How Much Air are You Actually Paying for in Your Bag of Chips?

November 24, 2019

As disappointing as it is to open a bag of your favorite chips and find that there’s more air in it than the actual snack, it’s a necessary reality we have to deal with. Manufacturers intentionally (and legally) fill each bag with air to keep the chips fresh and minimize crushing in the course of shipping and handling the product. Still, are they using this as an excuse to deceive us with a bigger-looking bag of chips? How much of it though is just sad filler air?


For this experiment, we’re comparing four common potato chip brands in the Philippines: Lay’s, Kettle, Oishi, and Jack n’ Jill. To find out how much of each brand is chips and how much is air, we get the ratio of the weight of the chips to the volume of the bag:

Ratio of chips to volume of bag = weight/volume

We compute for the volume of each sealed bag of chips through the water displacement method, since it’s an irregularly shaped object. (I hope I’m making my 3rd grade science teacher proud.)

All of this, of course, under the following assumptions:

  1. The amount of air inside each bag of chips of the same brand does not vary; i.e., two bags of Lay’s contains equal amounts of air; and
  2. Elevation is not a factor; i.e., you know how there’s more air pressure in a bag of chips in a flying aircraft than one in a non-elevated location?

Now that we have both the weight and volume for each brand, we can get the ratios:

Lay’s Kettle Oishi Jack n’ Jill
Weight 184.2g 142g 60g 60g
Volume 8,706.45cm3 7,192.28cm3 659.75cm3 518.37cm3
Ratio 2.12% 1.97% 9.09% 11.57%


This means that for every bag of Lay’s, you get a little over 2% of chips, almost 2% in a bag of Kettle, 9% in Oishi, and over 11% in Jack n’ Jill. Jack n’ Jill, with the highest percentage of chips content, and not taking into account flavor and quality of the product, gives us the most value for our money.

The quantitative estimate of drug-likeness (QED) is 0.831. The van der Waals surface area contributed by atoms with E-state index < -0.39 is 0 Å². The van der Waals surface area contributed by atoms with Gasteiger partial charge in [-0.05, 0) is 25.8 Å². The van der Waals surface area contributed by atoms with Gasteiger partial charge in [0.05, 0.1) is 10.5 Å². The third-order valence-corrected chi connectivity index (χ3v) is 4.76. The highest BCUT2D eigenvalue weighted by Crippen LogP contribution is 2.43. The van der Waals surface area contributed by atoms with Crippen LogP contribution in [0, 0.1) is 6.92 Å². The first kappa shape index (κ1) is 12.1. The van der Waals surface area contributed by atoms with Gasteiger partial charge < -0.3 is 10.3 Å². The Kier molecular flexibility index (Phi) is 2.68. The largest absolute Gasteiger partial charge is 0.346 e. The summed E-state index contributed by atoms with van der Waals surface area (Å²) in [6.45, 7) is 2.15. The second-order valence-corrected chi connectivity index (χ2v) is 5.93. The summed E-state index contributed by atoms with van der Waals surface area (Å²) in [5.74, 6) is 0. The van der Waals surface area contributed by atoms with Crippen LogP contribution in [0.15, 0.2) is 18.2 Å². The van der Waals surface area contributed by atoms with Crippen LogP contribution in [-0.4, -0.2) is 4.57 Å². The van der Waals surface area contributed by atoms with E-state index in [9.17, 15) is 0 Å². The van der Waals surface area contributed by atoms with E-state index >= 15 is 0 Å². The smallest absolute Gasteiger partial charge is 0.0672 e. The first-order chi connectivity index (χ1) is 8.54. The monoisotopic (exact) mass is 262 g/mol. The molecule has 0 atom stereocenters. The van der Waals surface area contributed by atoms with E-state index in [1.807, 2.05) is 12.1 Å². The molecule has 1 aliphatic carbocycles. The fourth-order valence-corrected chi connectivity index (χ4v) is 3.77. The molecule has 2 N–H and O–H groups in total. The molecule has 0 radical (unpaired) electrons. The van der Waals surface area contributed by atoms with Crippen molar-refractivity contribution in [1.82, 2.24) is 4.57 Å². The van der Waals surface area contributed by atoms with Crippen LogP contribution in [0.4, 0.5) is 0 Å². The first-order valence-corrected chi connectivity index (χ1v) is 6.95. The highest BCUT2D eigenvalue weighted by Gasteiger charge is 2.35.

This should also tell us how much power manufacturers have over our perception. Of course, they could make the size of each bag smaller, a little tighter in proportion to the amount of chips inside, so it’s less deceptive for customers. But with the results of the experiment, why don’t they?

What do you think of the results of the experiment? Let us know in the comments section.

Addi dela Cruz Addi dela Cruz

Addi writes nonfiction that reads like fiction and fiction that isn't meant for children. He lives for breakfasts, getting new stamps on his passport, and perfecting his yoga tree pose. In between episodes of MasterChef and Hannibal, he dreams of owning a café that would serve the best hot chocolate in the South and have 12 tables at most.

5 comments in this post SHOW

5 responses to “How Much Air are You Actually Paying for in Your Bag of Chips?”

  1. Johnny Wu says:

    I think it’s not volume that you should be looking for but the weight of the chips compared to the weight of the entire bag. Because companies don’t have any claims on volume.

    • Addi dela Cruz says:

      Hi Johnny, you have a point! But since for this experiment, we’re looking at the size of the bag vs. the amount of chips inside, we took into account the volume. When we shop for chips, we first notice the appearance; i.e., size, instead of feeling for the weight, right?

      • Johnny Wu says:

        yes that’s true. what I meant to say was that comparing weight would be more accurate. Or, the idea the Sean proposed above. 🙂

  2. Sean 20 says:

    I think there are points for improvement in the methodology used here. Well for one the chips themselves have different densities. A bloated bag with high density chips could have the same mass% as a not so bloated bag with medium density chips. Second, the shape of the chips themselves may lead to inefficient packing and would lead to air pockets in between. One good example for this would be lays and lays stax. Due to the ordered arrangement of the latter, it would result in a significant difference in the mass %. Basically what I’m saying here is that it might be better to determine the “excess volume due to air” rather than the mass. What I propose is to measure the volume of the packed chips as-is, puncture a small hole and let out as much air as you could without breaking the chips, seal the hole, then remeasure the volume. Then you could determine which brand puffs in as much air just for the sake of perception :)!

    Apologies for the long post, just a nerdy guy who loves your site :))

  3. Marty Tuazon says:

    Imported ones are filled with nitrogen, plus they are toasted before frying – – hence they have a different “crisp” & “crunch” than our local favorites… closest to come to that crispiness is Farmer Johns by Leslies


Leave a Reply

Your email address will not be published. Required fields are marked *

Keep on